Most significantly, the multi-continental HPTN 052 trial enrolled 1,763 HIV-serodiscordant couples in which the partner with HIV was ART naïve with a CD4 count of 350 to 550 cells/μL at enrolment to compare the effect of immediate ART versus delayed therapy (not started until CD4 count < 250 cells/μL) on HIV transmission to the partner with HIV infection. At study entry, 97% of the participants were in heterosexual monogamous relationships. All study participants were counselled on behavioural modification and condom use. Twenty-eight linked HIV transmission events were identified during the study period, but only one event occurred in the early therapy arm. This 96% reduction in transmission associated with early ART was statistically significant (HR 0.04; 95% CI, 0.01–0.27; p < 0.001). These results show that early ART is more effective at preventing transmission of HIV than all other behavioural and biomedical prevention interventions studied. This study, as well as other observational studies and modelling analyses showing a decreased rate of HIV transmission among serodiscordant heterosexual couples following the introduction of ART, demonstrate that suppression of viraemia in ART-adherent patients with no concomitant sexually transmitted infections (STIs) substantially reduces the risk of transmission of HIV. HPTN 052 was conducted in heterosexual couples and not in populations at risk of transmission via homosexual exposure or needle sharing. In addition, in this clinical trial, adherence to ART was well supported and near complete. However, the prevention benefits of effective ART observed in HPTN 052 can reasonably be presumed to apply broadly. Therefore, the Panel recommends that ART be offered to patients who are at risk of transmitting HIV to sexual partners (the strength of this recommendation varies according to mode of sexual transmission: AI for heterosexual transmission and AIII for male-to-male transmission and other modes of sexual transmission). Clinicians should discuss with patients the potential individual and public health benefits of therapy and the need for adherence to the prescribed regimen and counsel patients that ART is not a substitute for condom use and behavioural modification and that ART does not protect against other STIs (see Preventing Secondary Transmission of HIV).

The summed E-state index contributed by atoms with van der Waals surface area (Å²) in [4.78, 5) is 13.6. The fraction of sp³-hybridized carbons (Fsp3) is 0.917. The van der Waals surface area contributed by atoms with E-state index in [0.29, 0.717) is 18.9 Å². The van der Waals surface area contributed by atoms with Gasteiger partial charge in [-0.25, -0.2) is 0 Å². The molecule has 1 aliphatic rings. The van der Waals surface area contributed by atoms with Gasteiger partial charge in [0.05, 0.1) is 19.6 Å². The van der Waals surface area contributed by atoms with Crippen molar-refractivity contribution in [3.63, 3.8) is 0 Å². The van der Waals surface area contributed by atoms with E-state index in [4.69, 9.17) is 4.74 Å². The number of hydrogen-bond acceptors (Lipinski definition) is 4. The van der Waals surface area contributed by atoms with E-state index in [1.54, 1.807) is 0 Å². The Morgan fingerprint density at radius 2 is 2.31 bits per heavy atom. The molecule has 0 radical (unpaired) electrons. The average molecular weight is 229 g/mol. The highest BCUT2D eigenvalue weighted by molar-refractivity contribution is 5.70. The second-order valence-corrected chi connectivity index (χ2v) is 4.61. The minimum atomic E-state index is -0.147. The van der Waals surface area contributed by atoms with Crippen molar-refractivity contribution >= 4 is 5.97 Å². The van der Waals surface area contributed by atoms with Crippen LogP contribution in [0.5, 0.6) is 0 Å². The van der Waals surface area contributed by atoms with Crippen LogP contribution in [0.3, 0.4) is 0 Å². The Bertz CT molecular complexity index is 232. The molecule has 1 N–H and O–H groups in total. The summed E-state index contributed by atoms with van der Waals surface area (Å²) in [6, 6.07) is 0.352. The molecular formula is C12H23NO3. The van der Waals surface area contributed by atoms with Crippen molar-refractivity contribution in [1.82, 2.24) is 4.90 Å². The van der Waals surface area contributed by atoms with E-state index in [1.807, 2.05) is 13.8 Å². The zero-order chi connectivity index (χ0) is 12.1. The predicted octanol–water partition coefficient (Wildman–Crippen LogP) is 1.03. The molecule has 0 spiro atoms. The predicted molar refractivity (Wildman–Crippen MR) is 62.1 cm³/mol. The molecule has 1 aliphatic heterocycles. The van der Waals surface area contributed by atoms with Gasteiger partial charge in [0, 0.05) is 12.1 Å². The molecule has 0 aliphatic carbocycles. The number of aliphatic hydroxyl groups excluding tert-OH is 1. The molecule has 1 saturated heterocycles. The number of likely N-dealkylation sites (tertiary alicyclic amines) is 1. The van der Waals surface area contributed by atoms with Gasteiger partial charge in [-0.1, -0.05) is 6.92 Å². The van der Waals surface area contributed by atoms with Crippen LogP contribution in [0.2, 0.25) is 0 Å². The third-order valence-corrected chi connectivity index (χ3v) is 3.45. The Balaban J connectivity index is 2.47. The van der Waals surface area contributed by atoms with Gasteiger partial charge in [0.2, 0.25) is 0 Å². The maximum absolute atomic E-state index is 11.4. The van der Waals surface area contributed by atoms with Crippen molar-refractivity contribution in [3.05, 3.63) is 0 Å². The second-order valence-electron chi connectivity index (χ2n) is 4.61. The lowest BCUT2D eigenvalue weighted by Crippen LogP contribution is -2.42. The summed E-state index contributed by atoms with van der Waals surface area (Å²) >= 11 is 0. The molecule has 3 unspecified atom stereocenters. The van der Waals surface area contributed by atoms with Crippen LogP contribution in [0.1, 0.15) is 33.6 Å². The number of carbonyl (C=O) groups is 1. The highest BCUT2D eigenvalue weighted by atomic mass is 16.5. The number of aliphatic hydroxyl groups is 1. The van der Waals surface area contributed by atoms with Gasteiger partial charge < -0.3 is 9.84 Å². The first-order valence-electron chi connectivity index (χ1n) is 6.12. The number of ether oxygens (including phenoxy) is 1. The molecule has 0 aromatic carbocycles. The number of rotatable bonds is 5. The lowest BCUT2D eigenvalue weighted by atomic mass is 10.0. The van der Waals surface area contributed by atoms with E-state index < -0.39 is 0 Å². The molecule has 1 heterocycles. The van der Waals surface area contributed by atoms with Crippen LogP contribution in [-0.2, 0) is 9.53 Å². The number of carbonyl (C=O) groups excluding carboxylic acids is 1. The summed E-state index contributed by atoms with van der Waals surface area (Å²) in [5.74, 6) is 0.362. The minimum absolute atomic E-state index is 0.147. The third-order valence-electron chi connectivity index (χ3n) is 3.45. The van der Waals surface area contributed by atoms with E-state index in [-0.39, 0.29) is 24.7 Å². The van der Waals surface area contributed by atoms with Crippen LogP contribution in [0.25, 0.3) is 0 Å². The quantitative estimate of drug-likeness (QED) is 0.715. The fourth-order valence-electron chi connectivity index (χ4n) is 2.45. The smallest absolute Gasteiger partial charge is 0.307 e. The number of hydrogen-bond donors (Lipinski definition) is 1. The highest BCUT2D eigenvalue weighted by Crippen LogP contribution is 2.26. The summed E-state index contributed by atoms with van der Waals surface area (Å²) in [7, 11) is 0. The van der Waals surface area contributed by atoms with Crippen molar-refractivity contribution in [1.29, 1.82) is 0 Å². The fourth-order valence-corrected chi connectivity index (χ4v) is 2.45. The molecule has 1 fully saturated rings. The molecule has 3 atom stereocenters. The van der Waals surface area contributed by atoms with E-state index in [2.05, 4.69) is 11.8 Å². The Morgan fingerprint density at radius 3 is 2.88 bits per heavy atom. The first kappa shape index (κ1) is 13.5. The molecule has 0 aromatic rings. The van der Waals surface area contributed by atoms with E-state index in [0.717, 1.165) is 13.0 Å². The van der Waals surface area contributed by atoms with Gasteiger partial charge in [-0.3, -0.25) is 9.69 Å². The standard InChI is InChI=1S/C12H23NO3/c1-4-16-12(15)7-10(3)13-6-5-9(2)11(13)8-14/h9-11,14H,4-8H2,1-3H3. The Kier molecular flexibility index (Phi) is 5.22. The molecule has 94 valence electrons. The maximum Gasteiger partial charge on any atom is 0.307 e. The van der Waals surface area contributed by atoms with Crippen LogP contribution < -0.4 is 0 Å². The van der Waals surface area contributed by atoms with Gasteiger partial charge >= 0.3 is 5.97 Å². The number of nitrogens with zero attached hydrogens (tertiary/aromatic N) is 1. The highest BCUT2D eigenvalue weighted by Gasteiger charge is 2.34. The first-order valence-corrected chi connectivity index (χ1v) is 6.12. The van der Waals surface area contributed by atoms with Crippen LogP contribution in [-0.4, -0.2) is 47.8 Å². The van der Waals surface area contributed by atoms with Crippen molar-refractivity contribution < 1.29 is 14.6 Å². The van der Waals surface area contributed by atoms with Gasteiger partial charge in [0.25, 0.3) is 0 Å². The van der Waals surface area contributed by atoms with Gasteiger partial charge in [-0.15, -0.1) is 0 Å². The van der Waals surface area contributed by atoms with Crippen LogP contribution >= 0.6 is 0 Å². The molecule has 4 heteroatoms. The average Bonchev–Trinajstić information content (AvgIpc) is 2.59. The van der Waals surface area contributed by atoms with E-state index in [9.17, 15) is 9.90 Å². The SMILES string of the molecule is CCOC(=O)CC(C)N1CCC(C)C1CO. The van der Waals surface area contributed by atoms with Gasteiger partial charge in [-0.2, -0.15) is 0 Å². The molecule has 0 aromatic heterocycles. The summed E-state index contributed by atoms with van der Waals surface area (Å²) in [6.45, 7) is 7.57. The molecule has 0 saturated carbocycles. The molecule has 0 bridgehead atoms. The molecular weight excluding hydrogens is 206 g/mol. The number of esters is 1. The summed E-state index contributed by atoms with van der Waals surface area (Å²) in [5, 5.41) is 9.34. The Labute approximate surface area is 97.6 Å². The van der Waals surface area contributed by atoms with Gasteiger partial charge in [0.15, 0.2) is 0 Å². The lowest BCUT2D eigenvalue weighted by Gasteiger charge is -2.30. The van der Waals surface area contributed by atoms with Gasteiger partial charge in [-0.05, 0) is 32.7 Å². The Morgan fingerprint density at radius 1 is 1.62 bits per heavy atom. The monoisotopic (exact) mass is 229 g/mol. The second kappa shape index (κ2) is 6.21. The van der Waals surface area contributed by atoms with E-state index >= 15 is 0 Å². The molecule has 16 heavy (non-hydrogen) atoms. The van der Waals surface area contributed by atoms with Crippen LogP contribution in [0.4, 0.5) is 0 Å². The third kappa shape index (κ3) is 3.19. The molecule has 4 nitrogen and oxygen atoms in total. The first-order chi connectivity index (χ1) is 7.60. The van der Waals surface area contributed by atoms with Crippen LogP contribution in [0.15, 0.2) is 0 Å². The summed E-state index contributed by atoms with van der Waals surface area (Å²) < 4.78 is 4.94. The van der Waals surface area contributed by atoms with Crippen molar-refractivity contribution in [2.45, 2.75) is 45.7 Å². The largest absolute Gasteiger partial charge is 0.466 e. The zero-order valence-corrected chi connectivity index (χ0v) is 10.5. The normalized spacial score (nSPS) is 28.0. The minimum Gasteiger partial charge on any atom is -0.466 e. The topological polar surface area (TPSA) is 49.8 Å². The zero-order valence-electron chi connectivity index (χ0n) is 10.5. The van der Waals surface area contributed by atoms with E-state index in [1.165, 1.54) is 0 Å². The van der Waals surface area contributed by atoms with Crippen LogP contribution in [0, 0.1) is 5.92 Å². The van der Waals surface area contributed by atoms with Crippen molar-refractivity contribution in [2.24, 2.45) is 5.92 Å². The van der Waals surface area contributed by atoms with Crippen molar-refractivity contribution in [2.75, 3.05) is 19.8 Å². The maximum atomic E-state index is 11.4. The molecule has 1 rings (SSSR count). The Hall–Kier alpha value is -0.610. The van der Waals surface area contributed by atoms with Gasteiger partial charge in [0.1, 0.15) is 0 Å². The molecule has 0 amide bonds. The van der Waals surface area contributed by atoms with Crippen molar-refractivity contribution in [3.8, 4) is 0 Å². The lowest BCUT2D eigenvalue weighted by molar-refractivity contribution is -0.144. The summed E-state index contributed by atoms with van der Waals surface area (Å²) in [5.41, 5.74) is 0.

Which regimen to use in the individual with HIV infection
When selecting a regimen for an individual patient, a number of patient- and regimen-specific characteristics should be considered, with the goal of providing a potent, safe, tolerable and easy to adhere to regimen for the patient in order to achieve sustained virological control. Some of the factors can be grouped into the following categories:
Initial characteristics of the patient
- Pre-treatment HIV RNA level (viral load) – there are some regimens which are not recommended if RNA is > 100,000 copies/mL
- Pre-treatment CD4 cell count
- HIV genotypic drug resistance testing results will determine if any specific drugs should be avoided in the regimen
- HLA-B*5701 status – HLA B*5701 positive patients should not receive abacavir-containing regimens
- Patient preferences